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“It’s Complicated” – Lifetime Planning And Marital Status

17th April 2021

“It’s Complicated” – Lifetime Planning And Marital Status

The coronavirus pandemic has seen many marriage or civil partnership ceremonies postponed. A recent survey found that 71% of couples had postponed their weddings rather than proceed with just a handful of guests.

Many couples also prefer not to formalise their relationship. But they will not be as well protected and it is important that couples ensure they plan accordingly for themselves and their partner in later life.

Our previous post focused on the implications of marital status on making a will. In this post we outline some of the other issues you need to consider as part of lifetime planning.

Later Life, Financial Management And Mental Capacity

Regardless of marital status, no one can access your sole financial accounts unless you have granted authority to them, such as under a financial Lasting Power of Attorney (LPA).

While making a financial LPA is generally advisable, many people find themselves caring for a loved one who has lost mental capacity and without any authority to deal with that person’s affairs. When this happens, they will need to apply to court to be appointed as the person’s deputy. The court will require sufficient evidence that they are the most appropriate person. For many cohabiting couples, this can be trickier to establish than for those who are married or civil partners. It is even more important for someone who is cohabiting to take steps to protect themselves in the event of lost capacity, by making an LPA while they are able to do so.

Next Of Kin And Health Decisions

Married couples and civil partners are recognised as next of kin for medical purposes.

Couples who are cohabiting and who are not in a legally recognised union are not automatically considered next of kin and, as such, you could find yourself in a situation where medical decisions are made on your partner’s behalf without your involvement.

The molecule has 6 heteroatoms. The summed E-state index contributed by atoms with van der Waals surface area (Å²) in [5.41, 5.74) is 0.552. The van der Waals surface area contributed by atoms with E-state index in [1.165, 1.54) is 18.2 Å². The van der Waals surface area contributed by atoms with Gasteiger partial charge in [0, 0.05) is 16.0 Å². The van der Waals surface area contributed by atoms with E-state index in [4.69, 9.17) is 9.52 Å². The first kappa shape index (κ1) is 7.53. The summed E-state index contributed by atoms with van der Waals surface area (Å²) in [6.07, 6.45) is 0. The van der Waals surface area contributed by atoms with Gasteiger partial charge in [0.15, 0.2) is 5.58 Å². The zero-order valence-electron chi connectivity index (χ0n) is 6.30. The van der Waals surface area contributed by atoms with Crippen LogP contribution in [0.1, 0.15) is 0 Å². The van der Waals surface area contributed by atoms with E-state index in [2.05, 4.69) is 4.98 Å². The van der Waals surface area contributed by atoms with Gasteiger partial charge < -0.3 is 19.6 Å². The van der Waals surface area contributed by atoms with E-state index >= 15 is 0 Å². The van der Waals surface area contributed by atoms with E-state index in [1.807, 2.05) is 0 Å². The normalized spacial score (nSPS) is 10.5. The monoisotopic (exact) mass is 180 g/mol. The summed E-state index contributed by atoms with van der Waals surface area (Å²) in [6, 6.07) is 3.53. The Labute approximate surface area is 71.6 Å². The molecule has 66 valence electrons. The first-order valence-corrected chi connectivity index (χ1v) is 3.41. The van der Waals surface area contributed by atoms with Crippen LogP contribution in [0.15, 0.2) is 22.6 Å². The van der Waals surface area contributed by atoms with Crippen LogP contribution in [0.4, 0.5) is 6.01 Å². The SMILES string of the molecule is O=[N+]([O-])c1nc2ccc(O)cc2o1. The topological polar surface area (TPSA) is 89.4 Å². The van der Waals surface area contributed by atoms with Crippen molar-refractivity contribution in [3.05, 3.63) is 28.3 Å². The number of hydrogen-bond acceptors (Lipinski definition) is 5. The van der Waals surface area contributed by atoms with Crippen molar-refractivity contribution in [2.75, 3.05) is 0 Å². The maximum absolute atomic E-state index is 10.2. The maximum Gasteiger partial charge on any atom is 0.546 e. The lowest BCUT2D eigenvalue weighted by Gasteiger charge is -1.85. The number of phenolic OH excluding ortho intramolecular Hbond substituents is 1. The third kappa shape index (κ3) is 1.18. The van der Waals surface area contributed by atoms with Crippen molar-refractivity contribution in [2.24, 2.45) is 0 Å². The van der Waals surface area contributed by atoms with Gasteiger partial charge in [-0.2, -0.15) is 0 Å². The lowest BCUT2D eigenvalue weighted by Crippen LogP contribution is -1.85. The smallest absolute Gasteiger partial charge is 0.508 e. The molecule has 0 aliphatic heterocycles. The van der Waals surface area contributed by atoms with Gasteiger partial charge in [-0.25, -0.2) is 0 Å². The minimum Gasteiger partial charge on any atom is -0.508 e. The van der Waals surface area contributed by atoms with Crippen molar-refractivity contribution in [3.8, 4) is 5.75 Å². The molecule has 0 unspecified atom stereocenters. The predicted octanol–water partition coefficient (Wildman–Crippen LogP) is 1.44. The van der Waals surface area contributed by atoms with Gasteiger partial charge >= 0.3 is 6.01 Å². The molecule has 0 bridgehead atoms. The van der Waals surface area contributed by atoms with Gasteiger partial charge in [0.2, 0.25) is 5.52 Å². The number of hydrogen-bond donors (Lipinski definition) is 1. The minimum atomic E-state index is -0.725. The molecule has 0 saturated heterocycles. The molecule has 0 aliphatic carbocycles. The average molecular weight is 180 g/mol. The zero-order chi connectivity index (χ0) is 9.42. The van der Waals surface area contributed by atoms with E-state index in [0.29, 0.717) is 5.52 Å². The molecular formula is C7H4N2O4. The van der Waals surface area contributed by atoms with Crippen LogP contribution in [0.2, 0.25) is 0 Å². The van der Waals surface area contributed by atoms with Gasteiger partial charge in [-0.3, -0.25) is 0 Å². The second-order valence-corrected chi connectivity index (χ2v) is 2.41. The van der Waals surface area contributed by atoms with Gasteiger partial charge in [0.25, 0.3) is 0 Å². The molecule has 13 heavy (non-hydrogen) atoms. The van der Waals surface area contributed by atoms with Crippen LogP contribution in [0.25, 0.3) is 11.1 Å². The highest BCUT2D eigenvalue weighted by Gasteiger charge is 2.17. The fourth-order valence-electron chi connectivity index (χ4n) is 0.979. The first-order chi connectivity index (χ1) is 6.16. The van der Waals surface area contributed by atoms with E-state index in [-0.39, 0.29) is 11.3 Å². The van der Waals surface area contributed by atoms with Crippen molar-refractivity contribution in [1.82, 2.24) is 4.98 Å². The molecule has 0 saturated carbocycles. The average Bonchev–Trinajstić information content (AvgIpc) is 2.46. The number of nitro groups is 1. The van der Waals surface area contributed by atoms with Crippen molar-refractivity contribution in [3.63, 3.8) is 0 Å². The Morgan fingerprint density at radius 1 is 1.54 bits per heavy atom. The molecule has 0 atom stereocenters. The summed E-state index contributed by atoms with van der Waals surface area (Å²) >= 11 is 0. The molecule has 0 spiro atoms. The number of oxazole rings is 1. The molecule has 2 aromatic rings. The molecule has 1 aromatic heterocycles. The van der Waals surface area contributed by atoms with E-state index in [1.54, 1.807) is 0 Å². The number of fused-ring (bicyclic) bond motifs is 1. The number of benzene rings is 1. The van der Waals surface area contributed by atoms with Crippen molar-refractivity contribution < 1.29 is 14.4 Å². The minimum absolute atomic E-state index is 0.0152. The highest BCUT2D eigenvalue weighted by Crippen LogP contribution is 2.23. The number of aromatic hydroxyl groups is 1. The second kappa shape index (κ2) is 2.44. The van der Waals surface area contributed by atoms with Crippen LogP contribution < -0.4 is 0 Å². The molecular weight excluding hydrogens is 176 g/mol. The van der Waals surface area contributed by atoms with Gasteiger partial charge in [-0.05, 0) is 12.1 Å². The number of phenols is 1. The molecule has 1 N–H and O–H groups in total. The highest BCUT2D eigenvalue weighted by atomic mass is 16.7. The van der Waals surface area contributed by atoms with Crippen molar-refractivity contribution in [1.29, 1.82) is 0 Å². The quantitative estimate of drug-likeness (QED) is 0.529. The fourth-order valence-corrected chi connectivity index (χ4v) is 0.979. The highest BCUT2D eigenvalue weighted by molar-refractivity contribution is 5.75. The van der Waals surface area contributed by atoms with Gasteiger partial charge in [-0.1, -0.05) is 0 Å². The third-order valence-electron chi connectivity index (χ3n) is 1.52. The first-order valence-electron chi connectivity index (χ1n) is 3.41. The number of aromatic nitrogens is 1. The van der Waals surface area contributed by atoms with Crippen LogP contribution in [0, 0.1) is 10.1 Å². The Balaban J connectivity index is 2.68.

In order to overcome this, cohabiting partners can also make a separate LPA to appoint each other for healthcare decisions. Obtaining professional advice will help you to ensure that all necessary authorities are adequately granted under the LPA.

Assets Outside The Estate

When it comes to how your estate will be dealt with after you have died, this largely relies on your will or on the ‘intestacy’ rules. However, some assets pass without reference to a will or the intestacy rules. Instead, the person who inherits these assets will depend on the nature of the asset itself.

For example:

  • Property owned as joint tenants passes to the surviving owner, no matter the relationship. Therefore, if you own property as a cohabiting couple (or as brother and sister) as joint tenants, the survivor will be entitled to the whole of the property when one of you dies. However, owning property as joint tenants may not be suitable during your lifetime, for example if you have contributed different amounts to the purchase price, so you should always seek expert advice on the overall legal implications.
  • Occupational pensions and death-in-service benefits, may be determined by the pension trustees. Whilst it may be easy for the trustees to decide that a spouse or civil partner should receive these funds, if you are a cohabiting couple it could prove more difficult for the trustees to establish that payment should be made to your cohabitee. Couples in this situation should speak with their pension providers about nominating each other as their chosen beneficiary. You should also seek legal advice as to the full implication of any such nomination.
  • Life policies and other sums written into trust during your lifetime will be paid directly to the beneficiaries of the trust by your trustees. Before making a lifetime trust, it is important to obtain advice on the legal and tax implications.

If you are a cohabiting couple, you should seek legal advice to ensure that you have put in place the best lifetime planning possible in light of your circumstances.

How We Can Help

For all couples, it is vital that you understand your legal rights and that you ensure your wishes and intentions are properly protected and upheld. We can explain how your estate will be dealt with in view of your circumstances and help you plan to achieve your wishes.

For further information, please contact us.

Notes

For more information about Lasting Powers of Attorney, click here.

For more information about making a will, click here.

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